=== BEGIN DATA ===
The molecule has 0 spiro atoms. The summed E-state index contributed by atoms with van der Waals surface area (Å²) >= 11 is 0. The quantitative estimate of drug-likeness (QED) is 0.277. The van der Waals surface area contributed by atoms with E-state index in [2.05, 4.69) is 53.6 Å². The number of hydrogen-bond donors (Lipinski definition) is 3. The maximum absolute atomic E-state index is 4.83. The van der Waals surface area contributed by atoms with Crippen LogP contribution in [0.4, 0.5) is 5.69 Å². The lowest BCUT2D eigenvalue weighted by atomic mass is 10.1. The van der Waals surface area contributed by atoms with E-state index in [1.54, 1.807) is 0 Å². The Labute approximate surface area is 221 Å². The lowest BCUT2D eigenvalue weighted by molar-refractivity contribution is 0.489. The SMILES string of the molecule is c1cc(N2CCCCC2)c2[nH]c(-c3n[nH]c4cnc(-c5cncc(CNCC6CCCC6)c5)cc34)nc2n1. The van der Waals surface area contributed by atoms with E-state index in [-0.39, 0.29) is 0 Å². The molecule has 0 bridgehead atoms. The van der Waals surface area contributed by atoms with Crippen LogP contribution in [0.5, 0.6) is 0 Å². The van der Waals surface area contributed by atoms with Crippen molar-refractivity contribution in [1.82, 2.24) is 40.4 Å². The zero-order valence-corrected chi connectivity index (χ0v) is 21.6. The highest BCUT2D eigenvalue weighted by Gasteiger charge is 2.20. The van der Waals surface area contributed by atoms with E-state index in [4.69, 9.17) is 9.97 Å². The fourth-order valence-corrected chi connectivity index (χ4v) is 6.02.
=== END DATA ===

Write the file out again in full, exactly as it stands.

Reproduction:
The molecule has 0 spiro atoms. The summed E-state index contributed by atoms with van der Waals surface area (Å²) >= 11 is 0. The quantitative estimate of drug-likeness (QED) is 0.277. The van der Waals surface area contributed by atoms with E-state index in [2.05, 4.69) is 53.6 Å². The number of hydrogen-bond donors (Lipinski definition) is 3. The maximum absolute atomic E-state index is 4.83. The van der Waals surface area contributed by atoms with Crippen LogP contribution in [0.4, 0.5) is 5.69 Å². The lowest BCUT2D eigenvalue weighted by atomic mass is 10.1. The van der Waals surface area contributed by atoms with E-state index in [1.54, 1.807) is 0 Å². The Labute approximate surface area is 221 Å². The lowest BCUT2D eigenvalue weighted by molar-refractivity contribution is 0.489. The SMILES string of the molecule is c1cc(N2CCCCC2)c2[nH]c(-c3n[nH]c4cnc(-c5cncc(CNCC6CCCC6)c5)cc34)nc2n1. The van der Waals surface area contributed by atoms with E-state index in [-0.39, 0.29) is 0 Å². The molecule has 0 bridgehead atoms. The van der Waals surface area contributed by atoms with Crippen LogP contribution in [0.5, 0.6) is 0 Å². The van der Waals surface area contributed by atoms with Crippen molar-refractivity contribution in [1.82, 2.24) is 40.4 Å². The zero-order valence-corrected chi connectivity index (χ0v) is 21.6. The highest BCUT2D eigenvalue weighted by Gasteiger charge is 2.20. The van der Waals surface area contributed by atoms with E-state index in [4.69, 9.17) is 9.97 Å². The fourth-order valence-corrected chi connectivity index (χ4v) is 6.02.